Because the 1980s, LeVar Burton has been bringing the joy of reading to small children through engaging television programs. Now he’s making the proceed to cellular devices with the Reading Rainbow app. The interactive reading enhancement app for 3 to 9-year-olds encourages and teaches studying animations, games and video.
In 2011, Burton and long-time entertainment producer Mark Wolfe acquired the Rainbow license — which paved just how for both to relaunch the Reading Rainbow brand beneath the RRKidz name and in to the digital age.
To have a better sense of his transition into entrepreneurship also to find out about how he’s appifying Reading Rainbow, I interviewed Burton go on What’s Trending. He also shared his advice on how best to effectively merge storytelling with technology and social media.
Q: At what point did you begin considering yourself as a business owner? Why was this personal-rebranding effort valuable? A: I never considered myself as a business owner until we formed RRKidz this year 2010. However, given that I know what a business owner is, I realize I have already been one all my entire life. As an actor and director, I created, managed and marketed the ‘LeVar Burton’ business.
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As an entrepreneur means developing and growing something to fit the marketplace need or even to create market for your product that never existed before. By that definition, expanding my very own brand allows me to keep my first product — me — fresh and interesting to consumers while expanding my ‘product line’ to add software, feature films, television, speaking engagements, etc.
Q: How has social media helped you build your brand and today get the term out about the app? A: I was an early on adopter of Twitter and today with almost 2 million followers, I consider social media to be a part of my brand. Each day I’ve a conversation with my fans via Twitter, this content of which is totally of my very own choosing in my voice. No studio, network agent or manager in the mix. That personal reference to fans is, I believe, core to whatever continued success I’ve.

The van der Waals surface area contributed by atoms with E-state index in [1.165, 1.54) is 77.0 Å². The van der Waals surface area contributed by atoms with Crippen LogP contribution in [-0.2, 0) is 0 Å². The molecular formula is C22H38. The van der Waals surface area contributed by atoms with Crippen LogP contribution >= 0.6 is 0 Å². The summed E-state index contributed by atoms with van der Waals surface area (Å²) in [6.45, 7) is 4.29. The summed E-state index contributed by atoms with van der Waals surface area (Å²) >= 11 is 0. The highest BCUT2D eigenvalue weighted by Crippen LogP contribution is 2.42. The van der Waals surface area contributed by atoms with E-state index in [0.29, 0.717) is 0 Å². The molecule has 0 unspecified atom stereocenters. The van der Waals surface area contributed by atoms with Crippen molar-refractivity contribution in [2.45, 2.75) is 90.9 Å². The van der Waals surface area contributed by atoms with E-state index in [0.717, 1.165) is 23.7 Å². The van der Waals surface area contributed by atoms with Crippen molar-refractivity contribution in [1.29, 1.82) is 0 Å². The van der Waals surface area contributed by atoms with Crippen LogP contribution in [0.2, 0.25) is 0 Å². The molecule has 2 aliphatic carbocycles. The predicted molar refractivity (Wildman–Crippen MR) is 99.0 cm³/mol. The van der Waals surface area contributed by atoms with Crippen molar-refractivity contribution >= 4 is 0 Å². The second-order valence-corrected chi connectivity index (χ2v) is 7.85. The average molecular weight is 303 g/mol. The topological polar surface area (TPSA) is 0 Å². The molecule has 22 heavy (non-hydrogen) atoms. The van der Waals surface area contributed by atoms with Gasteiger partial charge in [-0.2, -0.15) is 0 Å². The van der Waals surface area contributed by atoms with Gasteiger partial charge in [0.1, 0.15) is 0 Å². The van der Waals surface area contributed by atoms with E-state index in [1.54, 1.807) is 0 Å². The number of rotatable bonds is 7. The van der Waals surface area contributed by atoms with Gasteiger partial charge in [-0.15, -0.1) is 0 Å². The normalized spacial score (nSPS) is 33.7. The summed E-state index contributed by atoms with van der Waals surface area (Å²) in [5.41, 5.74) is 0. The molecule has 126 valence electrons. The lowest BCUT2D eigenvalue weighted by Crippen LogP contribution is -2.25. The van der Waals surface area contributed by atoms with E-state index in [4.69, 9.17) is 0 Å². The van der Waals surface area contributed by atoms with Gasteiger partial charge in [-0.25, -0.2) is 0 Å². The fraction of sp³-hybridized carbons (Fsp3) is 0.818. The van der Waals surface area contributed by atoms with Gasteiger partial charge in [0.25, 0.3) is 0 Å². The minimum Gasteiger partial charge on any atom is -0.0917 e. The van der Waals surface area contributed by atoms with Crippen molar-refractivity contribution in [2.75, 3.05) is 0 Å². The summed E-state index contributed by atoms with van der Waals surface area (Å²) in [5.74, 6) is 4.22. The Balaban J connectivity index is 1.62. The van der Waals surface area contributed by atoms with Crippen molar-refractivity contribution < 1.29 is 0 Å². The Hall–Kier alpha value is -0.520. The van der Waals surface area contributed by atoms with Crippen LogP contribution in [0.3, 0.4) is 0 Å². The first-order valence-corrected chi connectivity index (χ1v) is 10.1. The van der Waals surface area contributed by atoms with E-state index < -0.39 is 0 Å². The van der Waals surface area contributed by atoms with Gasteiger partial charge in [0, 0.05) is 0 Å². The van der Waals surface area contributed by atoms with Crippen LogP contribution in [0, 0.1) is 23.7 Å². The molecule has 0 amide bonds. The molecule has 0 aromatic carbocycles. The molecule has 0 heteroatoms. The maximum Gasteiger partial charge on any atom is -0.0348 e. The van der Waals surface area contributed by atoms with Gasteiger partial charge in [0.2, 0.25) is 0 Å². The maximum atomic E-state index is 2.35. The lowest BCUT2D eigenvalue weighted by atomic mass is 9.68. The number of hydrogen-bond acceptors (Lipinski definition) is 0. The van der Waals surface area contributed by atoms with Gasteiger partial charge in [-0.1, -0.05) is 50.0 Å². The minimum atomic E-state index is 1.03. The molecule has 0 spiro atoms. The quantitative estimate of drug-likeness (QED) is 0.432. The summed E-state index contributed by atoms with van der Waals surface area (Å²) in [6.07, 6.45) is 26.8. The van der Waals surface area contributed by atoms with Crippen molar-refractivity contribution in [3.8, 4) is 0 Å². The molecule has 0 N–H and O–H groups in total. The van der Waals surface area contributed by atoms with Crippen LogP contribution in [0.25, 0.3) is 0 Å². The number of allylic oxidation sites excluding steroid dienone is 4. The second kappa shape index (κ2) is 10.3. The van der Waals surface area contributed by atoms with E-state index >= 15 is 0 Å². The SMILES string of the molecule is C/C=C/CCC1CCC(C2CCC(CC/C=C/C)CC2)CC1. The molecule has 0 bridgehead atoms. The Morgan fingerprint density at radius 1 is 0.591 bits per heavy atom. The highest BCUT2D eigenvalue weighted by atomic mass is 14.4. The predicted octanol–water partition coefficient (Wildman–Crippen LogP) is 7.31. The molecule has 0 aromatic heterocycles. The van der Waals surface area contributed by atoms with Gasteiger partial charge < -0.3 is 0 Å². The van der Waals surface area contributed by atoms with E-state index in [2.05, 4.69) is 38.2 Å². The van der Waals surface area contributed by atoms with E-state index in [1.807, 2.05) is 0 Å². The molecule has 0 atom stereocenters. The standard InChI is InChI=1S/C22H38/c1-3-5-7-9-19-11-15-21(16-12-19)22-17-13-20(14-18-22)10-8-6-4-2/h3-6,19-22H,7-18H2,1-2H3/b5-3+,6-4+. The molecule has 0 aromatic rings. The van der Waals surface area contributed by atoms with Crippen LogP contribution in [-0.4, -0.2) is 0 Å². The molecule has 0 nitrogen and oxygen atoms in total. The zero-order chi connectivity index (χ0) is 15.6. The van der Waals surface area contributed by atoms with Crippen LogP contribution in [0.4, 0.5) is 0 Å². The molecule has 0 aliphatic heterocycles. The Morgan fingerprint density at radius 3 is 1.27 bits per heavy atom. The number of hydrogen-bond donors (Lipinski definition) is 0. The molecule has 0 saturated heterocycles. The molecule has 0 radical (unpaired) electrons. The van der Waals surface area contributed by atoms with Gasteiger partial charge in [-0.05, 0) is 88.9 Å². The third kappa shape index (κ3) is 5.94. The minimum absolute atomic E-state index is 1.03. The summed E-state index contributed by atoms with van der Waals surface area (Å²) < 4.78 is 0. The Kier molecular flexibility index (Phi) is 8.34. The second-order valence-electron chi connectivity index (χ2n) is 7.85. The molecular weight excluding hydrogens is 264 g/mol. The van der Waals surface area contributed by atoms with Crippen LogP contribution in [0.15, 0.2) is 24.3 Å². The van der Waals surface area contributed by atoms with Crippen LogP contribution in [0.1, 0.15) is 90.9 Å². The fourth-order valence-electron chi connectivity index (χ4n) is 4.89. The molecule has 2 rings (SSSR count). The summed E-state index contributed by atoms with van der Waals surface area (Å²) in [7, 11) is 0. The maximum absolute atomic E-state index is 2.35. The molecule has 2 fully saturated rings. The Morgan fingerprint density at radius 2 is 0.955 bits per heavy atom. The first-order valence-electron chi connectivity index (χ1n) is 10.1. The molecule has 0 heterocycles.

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Whenever we released the app, social media allowed me to attain audiences directly. To allow them to hear from me relating to this project and that I really believe it’s something they might like, rather than commercial, was key. Social media allows me to speak personally with fans plus they can hear my passion and belief in the app.
Q: You’ve mentioned how arduous it had been creating the app. Why was it so challenging and lessons is it possible to extend to others jumping in to the app scene? A: Whenever we started, my business partner and I were Hollywood storytellers, not technical developers, marketers, quality-assurance experts, accountants or whatever starting you possess tech business may need. We had to understand very fast and we’d to bring about a team that knew what we didn’t. That’s my main advice: Find the individuals who know very well what you don’t know.
Q: Think about tips for young entrepreneurs? A: Know what you should do, why you should do it, who you’re carrying it out for and how it’ll be financially successful before you design anything, write an individual little bit of code or pitch to anyone. Know it completely inside and out. Have confidence in it.
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When you’re ready, you need to be focused on living and breathing your business. Entrepreneurs work 24/7, 365 days of the entire year. They invest their own money, reputation, sweat, blood and tears from day one. I’d tell them it’s essentially the most rewarding thing you will ever do, set up product succeeds.
– This interview was edited for brevity and clarity.
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